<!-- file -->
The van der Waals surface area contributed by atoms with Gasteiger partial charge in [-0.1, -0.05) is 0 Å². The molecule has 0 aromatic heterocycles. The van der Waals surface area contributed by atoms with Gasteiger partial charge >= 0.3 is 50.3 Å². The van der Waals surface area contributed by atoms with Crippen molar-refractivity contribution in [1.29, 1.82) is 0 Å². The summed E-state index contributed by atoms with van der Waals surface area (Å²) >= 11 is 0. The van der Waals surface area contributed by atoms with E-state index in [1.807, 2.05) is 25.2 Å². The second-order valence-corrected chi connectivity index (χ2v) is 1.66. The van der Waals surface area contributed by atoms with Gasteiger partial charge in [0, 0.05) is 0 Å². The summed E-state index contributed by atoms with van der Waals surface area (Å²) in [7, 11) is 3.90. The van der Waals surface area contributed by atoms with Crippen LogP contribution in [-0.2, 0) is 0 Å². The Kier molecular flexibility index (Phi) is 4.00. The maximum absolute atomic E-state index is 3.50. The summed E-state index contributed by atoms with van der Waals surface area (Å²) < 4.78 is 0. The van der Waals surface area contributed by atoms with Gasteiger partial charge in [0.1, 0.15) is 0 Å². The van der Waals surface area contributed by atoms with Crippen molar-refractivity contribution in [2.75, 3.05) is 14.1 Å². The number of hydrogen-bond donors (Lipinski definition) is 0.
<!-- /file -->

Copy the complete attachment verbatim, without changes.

The van der Waals surface area contributed by atoms with Gasteiger partial charge in [-0.1, -0.05) is 0 Å². The molecule has 0 aromatic heterocycles. The van der Waals surface area contributed by atoms with Gasteiger partial charge >= 0.3 is 50.3 Å². The van der Waals surface area contributed by atoms with Crippen molar-refractivity contribution in [1.29, 1.82) is 0 Å². The summed E-state index contributed by atoms with van der Waals surface area (Å²) >= 11 is 0. The van der Waals surface area contributed by atoms with E-state index in [1.807, 2.05) is 25.2 Å². The second-order valence-corrected chi connectivity index (χ2v) is 1.66. The van der Waals surface area contributed by atoms with Gasteiger partial charge in [0, 0.05) is 0 Å². The summed E-state index contributed by atoms with van der Waals surface area (Å²) in [7, 11) is 3.90. The van der Waals surface area contributed by atoms with Crippen LogP contribution in [-0.2, 0) is 0 Å². The Kier molecular flexibility index (Phi) is 4.00. The maximum absolute atomic E-state index is 3.50. The summed E-state index contributed by atoms with van der Waals surface area (Å²) < 4.78 is 0. The van der Waals surface area contributed by atoms with Gasteiger partial charge in [0.1, 0.15) is 0 Å². The van der Waals surface area contributed by atoms with Crippen molar-refractivity contribution in [2.75, 3.05) is 14.1 Å². The number of hydrogen-bond donors (Lipinski definition) is 0.